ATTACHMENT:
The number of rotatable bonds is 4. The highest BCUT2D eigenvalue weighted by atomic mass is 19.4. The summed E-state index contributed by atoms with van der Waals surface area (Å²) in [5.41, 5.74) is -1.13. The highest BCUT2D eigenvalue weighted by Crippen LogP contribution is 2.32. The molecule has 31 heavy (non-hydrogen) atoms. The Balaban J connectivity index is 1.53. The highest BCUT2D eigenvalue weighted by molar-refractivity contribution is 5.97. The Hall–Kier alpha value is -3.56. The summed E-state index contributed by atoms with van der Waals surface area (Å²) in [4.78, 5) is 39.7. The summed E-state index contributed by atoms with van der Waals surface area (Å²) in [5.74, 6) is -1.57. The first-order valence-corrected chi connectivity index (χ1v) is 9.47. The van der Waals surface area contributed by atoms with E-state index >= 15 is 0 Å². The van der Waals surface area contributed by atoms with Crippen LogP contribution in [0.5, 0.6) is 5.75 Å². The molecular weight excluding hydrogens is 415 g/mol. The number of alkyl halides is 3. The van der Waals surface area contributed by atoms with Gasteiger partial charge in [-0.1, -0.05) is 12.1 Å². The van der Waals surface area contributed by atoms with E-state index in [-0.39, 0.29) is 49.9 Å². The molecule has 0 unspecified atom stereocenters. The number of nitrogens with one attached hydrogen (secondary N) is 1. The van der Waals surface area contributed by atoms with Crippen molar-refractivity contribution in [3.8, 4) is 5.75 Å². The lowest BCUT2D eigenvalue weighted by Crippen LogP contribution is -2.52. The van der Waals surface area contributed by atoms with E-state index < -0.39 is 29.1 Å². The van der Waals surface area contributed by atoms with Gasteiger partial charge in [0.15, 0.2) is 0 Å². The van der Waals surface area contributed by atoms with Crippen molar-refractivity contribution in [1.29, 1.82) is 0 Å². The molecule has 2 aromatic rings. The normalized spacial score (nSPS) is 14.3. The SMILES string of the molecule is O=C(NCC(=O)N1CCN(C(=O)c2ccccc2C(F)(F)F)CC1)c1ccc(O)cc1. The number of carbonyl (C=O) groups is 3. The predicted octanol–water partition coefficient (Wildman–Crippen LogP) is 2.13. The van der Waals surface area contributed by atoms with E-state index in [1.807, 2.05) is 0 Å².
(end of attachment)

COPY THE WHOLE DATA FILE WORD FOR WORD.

The number of rotatable bonds is 4. The highest BCUT2D eigenvalue weighted by atomic mass is 19.4. The summed E-state index contributed by atoms with van der Waals surface area (Å²) in [5.41, 5.74) is -1.13. The highest BCUT2D eigenvalue weighted by Crippen LogP contribution is 2.32. The molecule has 31 heavy (non-hydrogen) atoms. The Balaban J connectivity index is 1.53. The highest BCUT2D eigenvalue weighted by molar-refractivity contribution is 5.97. The Hall–Kier alpha value is -3.56. The summed E-state index contributed by atoms with van der Waals surface area (Å²) in [4.78, 5) is 39.7. The summed E-state index contributed by atoms with van der Waals surface area (Å²) in [5.74, 6) is -1.57. The first-order valence-corrected chi connectivity index (χ1v) is 9.47. The van der Waals surface area contributed by atoms with E-state index >= 15 is 0 Å². The van der Waals surface area contributed by atoms with Crippen LogP contribution in [0.5, 0.6) is 5.75 Å². The molecular weight excluding hydrogens is 415 g/mol. The number of alkyl halides is 3. The van der Waals surface area contributed by atoms with Gasteiger partial charge in [-0.1, -0.05) is 12.1 Å². The van der Waals surface area contributed by atoms with E-state index in [-0.39, 0.29) is 49.9 Å². The molecule has 0 unspecified atom stereocenters. The number of nitrogens with one attached hydrogen (secondary N) is 1. The van der Waals surface area contributed by atoms with Crippen molar-refractivity contribution in [3.8, 4) is 5.75 Å². The lowest BCUT2D eigenvalue weighted by Crippen LogP contribution is -2.52. The van der Waals surface area contributed by atoms with E-state index < -0.39 is 29.1 Å². The van der Waals surface area contributed by atoms with Gasteiger partial charge in [0.15, 0.2) is 0 Å². The van der Waals surface area contributed by atoms with Crippen molar-refractivity contribution in [1.29, 1.82) is 0 Å². The molecule has 2 aromatic rings. The normalized spacial score (nSPS) is 14.3. The SMILES string of the molecule is O=C(NCC(=O)N1CCN(C(=O)c2ccccc2C(F)(F)F)CC1)c1ccc(O)cc1. The number of carbonyl (C=O) groups is 3. The predicted octanol–water partition coefficient (Wildman–Crippen LogP) is 2.13. The van der Waals surface area contributed by atoms with E-state index in [1.807, 2.05) is 0 Å².